Breast Cancer Survivors Come Together

POSTED BY: Emily Baird
Thursday, July 8, 2010 - 07:43 PM
Breast Cancer Lunch

Women from across the country are receiving a message of hope. Tami Longaberger invited 120 people, mostly breast cancer survivors, to attend her annual "Think Pink" luncheon at her home.

To Kay Cox, being diagnosed with breast cancer over a year ago didn't seem possible. She had no family history of it, but one visit with her doctor changed her life forever.

"There are so many women. Like yourselves, we've all been there. We've heard those words from the doctor's mouth, and I'm telling you that there's so much hope. You have such a great opportunity to go out there and share your story with others. Find that spirit within your because it will help you to grow. It will help you to survive, " says Cox.

She says the diagnosis made her a stronger person, but she couldn't have done it alone. It was the many people she met along the way who she says helped make her a survivor of cancer.

"Who have helped bring me through that tunnel, grab me by the hands, and just have been so supportive from doctors in Columbus, oncologists, friends, and family. It's just been an emotional rollercoaster, " says Cox.

Cox and many other women were able to share their stories. They were brought together by one woman whose company is helping make strides in breast cancer research.

"It's so moving. To me, it's inspirational. You hear stories of courage. As a matter of fact, I was just standing in a side room, and I heard a woman say I've been through this 9 times. I couldn't imagine that kind of impact. So, it inspires me and encourages me year after year, " says Longaberger Company CEO, Tami Longaberger.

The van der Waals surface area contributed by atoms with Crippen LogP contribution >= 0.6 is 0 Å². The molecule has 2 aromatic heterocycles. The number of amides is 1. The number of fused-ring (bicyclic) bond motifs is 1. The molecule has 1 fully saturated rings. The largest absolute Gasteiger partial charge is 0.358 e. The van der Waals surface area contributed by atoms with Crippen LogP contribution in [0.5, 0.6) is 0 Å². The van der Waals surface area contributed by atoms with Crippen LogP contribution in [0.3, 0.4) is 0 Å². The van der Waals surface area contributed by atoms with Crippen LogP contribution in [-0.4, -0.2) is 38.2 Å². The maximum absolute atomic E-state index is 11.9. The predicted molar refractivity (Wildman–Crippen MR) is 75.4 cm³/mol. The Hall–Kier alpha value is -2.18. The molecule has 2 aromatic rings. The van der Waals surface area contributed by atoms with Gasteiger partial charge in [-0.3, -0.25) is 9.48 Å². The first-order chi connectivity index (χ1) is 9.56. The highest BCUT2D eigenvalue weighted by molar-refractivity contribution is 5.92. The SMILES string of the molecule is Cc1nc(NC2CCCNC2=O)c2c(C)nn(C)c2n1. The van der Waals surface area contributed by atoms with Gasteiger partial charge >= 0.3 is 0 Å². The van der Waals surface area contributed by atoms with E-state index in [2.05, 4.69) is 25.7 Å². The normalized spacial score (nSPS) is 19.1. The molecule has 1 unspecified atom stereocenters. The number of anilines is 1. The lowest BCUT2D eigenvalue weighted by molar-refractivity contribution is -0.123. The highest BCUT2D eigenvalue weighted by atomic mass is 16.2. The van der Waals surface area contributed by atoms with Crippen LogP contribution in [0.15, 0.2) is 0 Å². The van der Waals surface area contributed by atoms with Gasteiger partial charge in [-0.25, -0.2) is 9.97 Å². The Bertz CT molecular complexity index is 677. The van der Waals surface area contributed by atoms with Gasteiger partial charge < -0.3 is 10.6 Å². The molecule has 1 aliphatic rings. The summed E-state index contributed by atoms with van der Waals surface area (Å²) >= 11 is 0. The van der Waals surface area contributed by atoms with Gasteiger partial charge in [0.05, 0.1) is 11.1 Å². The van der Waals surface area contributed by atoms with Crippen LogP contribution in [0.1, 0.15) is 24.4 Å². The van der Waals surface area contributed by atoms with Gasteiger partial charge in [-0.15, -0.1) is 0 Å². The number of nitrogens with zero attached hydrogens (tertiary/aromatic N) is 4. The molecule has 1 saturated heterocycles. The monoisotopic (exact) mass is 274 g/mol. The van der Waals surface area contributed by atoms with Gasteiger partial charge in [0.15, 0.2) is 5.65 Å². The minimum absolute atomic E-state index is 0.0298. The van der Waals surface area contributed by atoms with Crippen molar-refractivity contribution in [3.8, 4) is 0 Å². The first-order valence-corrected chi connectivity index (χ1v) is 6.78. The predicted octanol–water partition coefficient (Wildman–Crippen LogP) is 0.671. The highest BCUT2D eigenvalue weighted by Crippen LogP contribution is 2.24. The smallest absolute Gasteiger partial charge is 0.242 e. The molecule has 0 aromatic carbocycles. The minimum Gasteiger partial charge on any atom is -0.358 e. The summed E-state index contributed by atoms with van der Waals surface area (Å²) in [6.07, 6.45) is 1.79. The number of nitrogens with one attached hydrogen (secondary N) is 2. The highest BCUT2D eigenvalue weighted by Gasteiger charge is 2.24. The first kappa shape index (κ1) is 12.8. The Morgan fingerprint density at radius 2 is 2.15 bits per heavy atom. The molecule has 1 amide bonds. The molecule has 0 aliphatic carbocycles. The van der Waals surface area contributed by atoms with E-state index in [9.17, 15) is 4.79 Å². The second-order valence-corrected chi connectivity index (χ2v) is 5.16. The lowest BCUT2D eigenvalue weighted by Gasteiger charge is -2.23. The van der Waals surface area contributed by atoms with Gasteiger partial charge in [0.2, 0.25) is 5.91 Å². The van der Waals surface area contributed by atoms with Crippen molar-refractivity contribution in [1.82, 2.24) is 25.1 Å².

Longaberger invited two prominent medical professionals to speak to the women about how breast cancer detection is improving.

"This is a fight that is going to be long, but we are winning slowly, " says Dr. Robert Smith, a cancer epidemiologist.

Dr. Smith works with the American Cancer Society and says the organization say it's important that women don't cast themselves aside in this fight.

"In fact, this is one of the new themes of the American Cancer Society-that women have to occasionally remember to put their health first and not just ultimately the health of their families first, " says Dr. Smith.

The Longaberger Company is putting women first. It kicked-off the "Horizon of Hope" campaign that's been going on for 15 years. The company's sales force voted during that time to support the American Cancer Society and to focus on breast cancer research.

"It gives me so much pride to know that I can go to work every day and know Longaberger is supporting me, not only as a breast cancer survivor but also into clinical trials, studies, and awareness that will help other people who will be faced with this today and tomorrow, " says Cox.

The campaign has raised more than $14,000,000 and touched the lives of more than 20,000,000 women.

The Longaberger Company will add a new basket to its "Horizon of Hope" collection. $2 from each basket will go the the "Horizon of Hope" campaign. To check out the design, visit www.longaberger.com.


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